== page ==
Thursday, August 15, 2013

Young Malevich

Kazimir Malevich (1879-1935) painted Peasant Women With Buckets (above) in 1912-13, the moment when French Cubism effectively arrived in Moscow.  Portrait of Mikhail Matjuschin (below) was painted at the same time. These antique-looking artifacts of Modernism celebrate their first complete century of existence this year. At present they are regarded as no more than a stray footnote to culture (Cubism a fleeting influence on only a handful of artists inside Russia before the tide of innovation swallowed it up and surged past it). Yet to me  paradoxically  they don't seem old enough to account for the fact that every person involved in originally shaping or making or even witnessing them is already dead, while the works themselves remain in first youth, as if only beginning to thrive.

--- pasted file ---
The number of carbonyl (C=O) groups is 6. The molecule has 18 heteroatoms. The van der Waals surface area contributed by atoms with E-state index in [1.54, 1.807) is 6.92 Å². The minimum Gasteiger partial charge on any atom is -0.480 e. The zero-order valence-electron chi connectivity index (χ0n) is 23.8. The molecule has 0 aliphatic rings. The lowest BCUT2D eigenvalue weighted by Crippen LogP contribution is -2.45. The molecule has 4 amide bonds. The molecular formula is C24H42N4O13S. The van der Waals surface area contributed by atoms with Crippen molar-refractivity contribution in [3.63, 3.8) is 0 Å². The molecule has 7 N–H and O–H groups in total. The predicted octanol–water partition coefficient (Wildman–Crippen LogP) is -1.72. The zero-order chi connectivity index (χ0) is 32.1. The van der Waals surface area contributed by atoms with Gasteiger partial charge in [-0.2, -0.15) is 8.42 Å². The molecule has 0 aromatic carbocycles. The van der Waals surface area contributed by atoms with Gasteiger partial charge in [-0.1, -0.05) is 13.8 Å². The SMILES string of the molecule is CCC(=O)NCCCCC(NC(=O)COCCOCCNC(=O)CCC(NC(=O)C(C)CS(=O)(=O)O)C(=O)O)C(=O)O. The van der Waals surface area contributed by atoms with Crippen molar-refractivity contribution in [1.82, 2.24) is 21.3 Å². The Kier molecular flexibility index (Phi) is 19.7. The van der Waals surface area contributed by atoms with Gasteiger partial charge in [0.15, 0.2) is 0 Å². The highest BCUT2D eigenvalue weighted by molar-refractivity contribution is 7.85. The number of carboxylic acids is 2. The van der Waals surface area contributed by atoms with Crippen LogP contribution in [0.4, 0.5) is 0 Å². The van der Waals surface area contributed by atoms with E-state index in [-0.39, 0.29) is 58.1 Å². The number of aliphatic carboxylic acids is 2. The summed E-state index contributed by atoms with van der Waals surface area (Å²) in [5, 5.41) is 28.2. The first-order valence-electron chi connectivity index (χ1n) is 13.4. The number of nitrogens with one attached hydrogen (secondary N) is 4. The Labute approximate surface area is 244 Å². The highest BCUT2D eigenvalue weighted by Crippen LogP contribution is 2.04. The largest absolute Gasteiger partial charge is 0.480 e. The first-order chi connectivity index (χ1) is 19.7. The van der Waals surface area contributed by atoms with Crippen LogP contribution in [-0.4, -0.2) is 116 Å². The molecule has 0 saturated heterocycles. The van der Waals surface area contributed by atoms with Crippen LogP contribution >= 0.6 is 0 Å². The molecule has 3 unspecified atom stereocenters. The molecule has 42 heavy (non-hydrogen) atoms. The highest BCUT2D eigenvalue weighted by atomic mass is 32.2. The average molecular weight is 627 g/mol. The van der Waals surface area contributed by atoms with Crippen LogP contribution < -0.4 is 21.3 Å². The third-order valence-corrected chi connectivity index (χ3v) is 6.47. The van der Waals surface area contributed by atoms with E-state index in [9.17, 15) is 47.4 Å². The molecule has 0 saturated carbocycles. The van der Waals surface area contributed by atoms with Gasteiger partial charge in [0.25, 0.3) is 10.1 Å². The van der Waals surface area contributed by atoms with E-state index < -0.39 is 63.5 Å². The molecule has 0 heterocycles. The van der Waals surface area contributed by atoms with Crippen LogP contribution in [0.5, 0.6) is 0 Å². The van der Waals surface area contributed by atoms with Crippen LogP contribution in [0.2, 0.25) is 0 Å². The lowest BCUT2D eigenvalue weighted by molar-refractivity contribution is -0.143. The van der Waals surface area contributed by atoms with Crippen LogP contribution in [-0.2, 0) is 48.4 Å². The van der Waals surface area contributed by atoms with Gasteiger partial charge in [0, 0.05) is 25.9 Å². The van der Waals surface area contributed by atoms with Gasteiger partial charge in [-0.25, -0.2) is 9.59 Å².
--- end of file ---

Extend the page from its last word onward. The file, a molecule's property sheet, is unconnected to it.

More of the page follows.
Malevich called his new style Cubo-Futuristic. It held his interest only briefly. By 1915 the artist would  abandon these intricate compositions in favor of a starker geometry. That's when he broke through to the raw minimalism that keeps his name alive today.

Red Square and Black Square (both produced in 1915) served as icons for Suprematism  Malevich's home-grown version of the way modern painting could and should look.